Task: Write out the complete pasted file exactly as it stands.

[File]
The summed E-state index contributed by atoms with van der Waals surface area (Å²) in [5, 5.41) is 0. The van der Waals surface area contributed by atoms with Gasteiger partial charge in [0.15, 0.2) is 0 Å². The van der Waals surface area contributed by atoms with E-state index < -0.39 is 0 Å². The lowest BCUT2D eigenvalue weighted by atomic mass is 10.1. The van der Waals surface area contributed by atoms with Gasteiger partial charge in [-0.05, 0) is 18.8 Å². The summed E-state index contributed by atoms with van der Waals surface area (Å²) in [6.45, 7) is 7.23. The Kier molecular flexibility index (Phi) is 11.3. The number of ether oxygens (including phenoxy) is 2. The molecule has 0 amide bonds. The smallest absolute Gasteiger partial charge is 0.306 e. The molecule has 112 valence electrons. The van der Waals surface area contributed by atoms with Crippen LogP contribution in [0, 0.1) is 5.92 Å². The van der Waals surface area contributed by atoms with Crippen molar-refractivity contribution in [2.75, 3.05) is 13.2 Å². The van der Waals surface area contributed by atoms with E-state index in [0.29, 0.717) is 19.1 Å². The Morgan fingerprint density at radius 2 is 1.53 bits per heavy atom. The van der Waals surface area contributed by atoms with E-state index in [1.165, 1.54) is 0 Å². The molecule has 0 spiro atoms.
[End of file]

The summed E-state index contributed by atoms with van der Waals surface area (Å²) in [5, 5.41) is 0. The van der Waals surface area contributed by atoms with Gasteiger partial charge in [0.15, 0.2) is 0 Å². The van der Waals surface area contributed by atoms with E-state index < -0.39 is 0 Å². The lowest BCUT2D eigenvalue weighted by atomic mass is 10.1. The van der Waals surface area contributed by atoms with Gasteiger partial charge in [-0.05, 0) is 18.8 Å². The summed E-state index contributed by atoms with van der Waals surface area (Å²) in [6.45, 7) is 7.23. The Kier molecular flexibility index (Phi) is 11.3. The number of ether oxygens (including phenoxy) is 2. The molecule has 0 amide bonds. The smallest absolute Gasteiger partial charge is 0.306 e. The molecule has 112 valence electrons. The van der Waals surface area contributed by atoms with Crippen LogP contribution in [0, 0.1) is 5.92 Å². The van der Waals surface area contributed by atoms with Crippen molar-refractivity contribution in [2.75, 3.05) is 13.2 Å². The van der Waals surface area contributed by atoms with E-state index in [0.29, 0.717) is 19.1 Å². The Morgan fingerprint density at radius 2 is 1.53 bits per heavy atom. The van der Waals surface area contributed by atoms with E-state index in [1.165, 1.54) is 0 Å². The molecule has 0 spiro atoms.